This section is from "The Horticulturist, And Journal Of Rural Art And Rural Taste", by P. Barry, A. J. Downing, J. Jay Smith, Peter B. Mead, F. W. Woodward, Henry T. Williams. Also available from Amazon: Horticulturist and Journal of Rural Art and Rural Taste.
This is quite foxy in flavor, but makes a fine light-colored wine. Alcohol 6 per cent.
Among other herbaceous plants in flower at present there are twelve thousand carnations; thousands of the tigridia, a gorgeous member of the lily family; a half acre of white double balsams; and geraniums, verbenas, callas, violets, pansies and other varieties too numerous to mention.
1. Persian Yellow,
2. White Microphylla,
3. Fortunes Yellow.
4. Madame Hardy,
5. Provence Cabbage.
"The above comprises a complete assortment of the various classes, three dozen plants in all, which would cost about twelve dollars".
President, Norman J. Colman. Vice-Presidents, Dr. A. W. McPherson, Prof. Geo. C. Swallow, Gen. M. Horner, Dr. McGuire, W. C. Price, E. Burden, John Dedrick. Corresponding Secretary, Dr. L. D. Morse, Allenton, Mo. Recording Secretary, Wm. Muir. Treasurer, Dr. C. W. Spalding.
The sample of Missouri wine from Mr. Haas, Boonville, we pronounce very superior. It has more the delicate bouquet of Lachryma Christi than any wine of American manufacture. If such can be produced for the market, there is, indeed, no need of going abroad for our table-wines.
M. de Jonghe, of Brussels, who has for some months past furnished a series of pomological articles for the English Garden-ers' Chronicle, stated in that journal, December 2, that the Pear known as Beurre Superfin, was originated by Van Mons, fruited by him in 1827, and named Cumberland, " in honor of his Royal Highness the Duke of Cumberland;" and M. de J. added that Belgians were surprised that none of the English pomologists recognised it We think this altogether a mistake, - that the Cumberland referred to is our native Rhode Island variety of that name, - and that the Beurre Superfin, as is generally believed, did originate at Angiers, with M. Goubault, and is a distinct variety. M. de Jonghe must be careful. We see that he enumerates the Cumberland among the best of Van Mons' seedlings.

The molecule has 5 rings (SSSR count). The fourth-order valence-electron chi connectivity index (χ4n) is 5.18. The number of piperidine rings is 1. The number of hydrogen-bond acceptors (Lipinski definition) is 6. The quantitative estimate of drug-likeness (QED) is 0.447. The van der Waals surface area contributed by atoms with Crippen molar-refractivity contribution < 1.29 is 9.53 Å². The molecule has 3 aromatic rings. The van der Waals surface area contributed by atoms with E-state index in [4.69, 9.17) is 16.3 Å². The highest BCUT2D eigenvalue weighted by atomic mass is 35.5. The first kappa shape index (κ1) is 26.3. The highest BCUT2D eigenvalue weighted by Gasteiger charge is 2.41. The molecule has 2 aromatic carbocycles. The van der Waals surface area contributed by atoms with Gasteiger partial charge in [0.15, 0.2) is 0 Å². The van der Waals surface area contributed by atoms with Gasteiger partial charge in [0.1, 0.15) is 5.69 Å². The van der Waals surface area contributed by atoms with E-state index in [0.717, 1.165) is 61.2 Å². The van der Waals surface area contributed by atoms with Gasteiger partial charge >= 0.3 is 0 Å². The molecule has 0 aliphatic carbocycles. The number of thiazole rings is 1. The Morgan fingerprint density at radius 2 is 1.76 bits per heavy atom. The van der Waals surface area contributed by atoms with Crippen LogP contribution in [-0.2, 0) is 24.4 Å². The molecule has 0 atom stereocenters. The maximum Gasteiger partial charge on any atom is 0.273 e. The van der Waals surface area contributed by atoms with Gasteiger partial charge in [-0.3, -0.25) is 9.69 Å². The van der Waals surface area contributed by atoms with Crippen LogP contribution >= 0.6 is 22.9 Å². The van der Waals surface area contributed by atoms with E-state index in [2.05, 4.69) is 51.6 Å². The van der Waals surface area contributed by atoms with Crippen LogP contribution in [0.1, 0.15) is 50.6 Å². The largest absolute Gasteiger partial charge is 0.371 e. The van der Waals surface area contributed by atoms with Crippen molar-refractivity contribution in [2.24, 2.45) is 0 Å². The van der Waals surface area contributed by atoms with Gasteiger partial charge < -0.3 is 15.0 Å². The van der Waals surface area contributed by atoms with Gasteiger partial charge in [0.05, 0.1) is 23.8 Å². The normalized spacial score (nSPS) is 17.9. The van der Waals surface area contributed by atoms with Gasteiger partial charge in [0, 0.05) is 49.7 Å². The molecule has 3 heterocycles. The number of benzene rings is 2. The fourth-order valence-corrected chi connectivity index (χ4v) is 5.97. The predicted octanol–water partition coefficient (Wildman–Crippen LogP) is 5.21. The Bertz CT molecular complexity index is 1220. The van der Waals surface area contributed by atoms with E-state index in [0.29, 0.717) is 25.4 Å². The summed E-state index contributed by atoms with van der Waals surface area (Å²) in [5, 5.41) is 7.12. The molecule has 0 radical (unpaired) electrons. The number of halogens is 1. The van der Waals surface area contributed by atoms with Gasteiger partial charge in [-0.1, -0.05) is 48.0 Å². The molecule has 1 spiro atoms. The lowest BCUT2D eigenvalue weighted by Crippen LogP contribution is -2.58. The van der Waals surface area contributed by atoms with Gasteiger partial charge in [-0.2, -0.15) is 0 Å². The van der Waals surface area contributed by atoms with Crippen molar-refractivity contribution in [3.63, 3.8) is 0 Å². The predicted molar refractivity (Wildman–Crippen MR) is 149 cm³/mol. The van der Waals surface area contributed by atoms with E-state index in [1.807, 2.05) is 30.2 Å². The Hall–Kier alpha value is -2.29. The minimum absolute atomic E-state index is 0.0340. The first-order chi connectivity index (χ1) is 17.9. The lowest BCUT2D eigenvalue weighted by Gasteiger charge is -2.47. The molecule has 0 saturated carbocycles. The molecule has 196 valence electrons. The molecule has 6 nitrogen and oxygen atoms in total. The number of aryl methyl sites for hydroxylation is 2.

Where there is some partial opening in the forest, we may find this small evergreen vine, with its dark pink flowers, in pairs, bearing at the same time the red waxen berries of the previous year. Its thick carpet of green is attractive, but its most pleasing feature is its delicate fragrance.
One of the seeds, that of a Caasabar Melon, I vegetated in leas than 24 hours by my "patent" process, which I have found eminently successful in a variety of instances when all other plans have failed. It is simply by enclosing them in a small piece of flannel soaked in a weak, warm solution of oxalic acid, and squeezed nearly to dryness; this is enveloped in two or three folds of oil-silk tied up and suspended by a string hung over the neck, so that the little packet may descend just to the pit of the stomach, where the heat of that part in an incredibly short space of time induces germination. The seed to-day, after 3d hours' confinement in this situation, has a rootlet of 1 inch in length. And thus have I had seeds sent me from good hands who could do nothing with them, commence growing from 24 to 48 hours after being put to nurse in the above-mentioned mode and position. - Thomas Ingle, in Gardener* Chronicle.